Sinai Peninsula, April 18, 2019
Although it is the world’s oldest continually operating library, dating back to the 6th century, the collection of manuscripts at St. Catherine’s Monastery at the foot of Mt. Sinai is no stranger to the latest technology.
In 2012, they began spectral imaging on many of the manuscripts to discover the texts beneath the texts. Many of the manuscripts are palimpsests, meaning a previous text had been erased so the scribe could reuse the valuable parchments. Traces of the original texts remained, however.
Now the monastery has begun a high-tech process of digitizing its 4,500 manuscripts—a process that could easily take up to a decade. The work on the ancient parchments, including the earliest surviving copy of the Gospels, the Codox Sinaiticus, dating to the 4th century, is being undertaken by a team from Greece that takes images in red, green, and blue light and merges them together with computer software to make one high-quality color picture, reports Reuters.
The project is sponsored by the Early Manuscripts Electronic Library in collaboration with the monastery and the library of UCLA.
The project is being undertaken now because the monastery unfortunately lies in an area where militant Islamists have been wont to destroy cultural artifacts and documents in recent years.
“The upheaval of our times requires a rapid completion of this project,” His Eminence Archbishop Damianos of Sinai, Faran and Raitho, and Abbot of St. Catherine’s Monastery told Reuters.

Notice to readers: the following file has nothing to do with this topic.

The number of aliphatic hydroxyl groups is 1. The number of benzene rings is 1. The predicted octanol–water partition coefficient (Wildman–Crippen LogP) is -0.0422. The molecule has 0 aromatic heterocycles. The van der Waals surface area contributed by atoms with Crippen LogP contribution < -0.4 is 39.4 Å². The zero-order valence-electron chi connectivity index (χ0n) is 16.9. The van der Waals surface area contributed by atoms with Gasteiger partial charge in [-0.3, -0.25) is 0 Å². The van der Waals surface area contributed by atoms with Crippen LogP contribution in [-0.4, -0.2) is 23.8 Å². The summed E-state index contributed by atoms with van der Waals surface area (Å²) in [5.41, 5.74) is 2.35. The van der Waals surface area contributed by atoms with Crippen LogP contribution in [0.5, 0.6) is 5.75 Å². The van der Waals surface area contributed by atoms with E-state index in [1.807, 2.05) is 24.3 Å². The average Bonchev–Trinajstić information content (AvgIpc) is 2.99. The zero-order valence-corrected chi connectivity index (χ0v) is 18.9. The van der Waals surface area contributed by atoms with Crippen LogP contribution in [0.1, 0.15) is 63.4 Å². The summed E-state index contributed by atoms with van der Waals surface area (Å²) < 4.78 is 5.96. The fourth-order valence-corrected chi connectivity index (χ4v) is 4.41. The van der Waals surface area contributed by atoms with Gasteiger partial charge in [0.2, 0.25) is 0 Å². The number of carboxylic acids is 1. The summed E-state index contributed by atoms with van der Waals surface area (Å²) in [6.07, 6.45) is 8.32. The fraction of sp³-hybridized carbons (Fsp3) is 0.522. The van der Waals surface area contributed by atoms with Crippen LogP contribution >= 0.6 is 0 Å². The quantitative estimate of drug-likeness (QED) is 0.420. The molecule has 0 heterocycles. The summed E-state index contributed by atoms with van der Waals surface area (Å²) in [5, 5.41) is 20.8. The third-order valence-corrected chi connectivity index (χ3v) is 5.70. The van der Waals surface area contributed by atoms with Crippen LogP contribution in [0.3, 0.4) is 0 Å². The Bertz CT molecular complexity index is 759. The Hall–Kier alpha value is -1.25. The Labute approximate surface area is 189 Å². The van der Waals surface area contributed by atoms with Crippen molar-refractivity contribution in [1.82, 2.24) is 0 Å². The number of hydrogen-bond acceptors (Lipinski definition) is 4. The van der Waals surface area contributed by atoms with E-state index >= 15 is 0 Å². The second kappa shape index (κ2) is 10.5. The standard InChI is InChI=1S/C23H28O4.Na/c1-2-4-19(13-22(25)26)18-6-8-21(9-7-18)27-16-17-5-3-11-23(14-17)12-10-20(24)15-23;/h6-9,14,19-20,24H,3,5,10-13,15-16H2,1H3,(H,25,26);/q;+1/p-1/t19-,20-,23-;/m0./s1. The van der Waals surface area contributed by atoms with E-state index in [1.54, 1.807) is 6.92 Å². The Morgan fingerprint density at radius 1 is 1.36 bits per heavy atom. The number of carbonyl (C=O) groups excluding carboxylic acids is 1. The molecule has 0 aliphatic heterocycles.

The monumental task of digitizing the monastery’s entire collection began last year with around 1,100 particularly rare Syriac and Arabic-language texts. This first stage is expected to take around three years and will cost a projected $2.75 million. The monastery will start publishing the newly-digitized texts online in the fall of this year.
“This library is an archive of the history of Christianity and its neighbors in the Mediterranean world, and therefore is of interest to communities all over the world who find their history here,” said Michael Phelps, Director of the Early Manuscripts Electronic Library.
The monastery library recently underwent restoration as well, which was completed in December 2017. A previously-unknown 6th-century manuscript of the ancient Greek physician Hippocrates was found during the restoration work.
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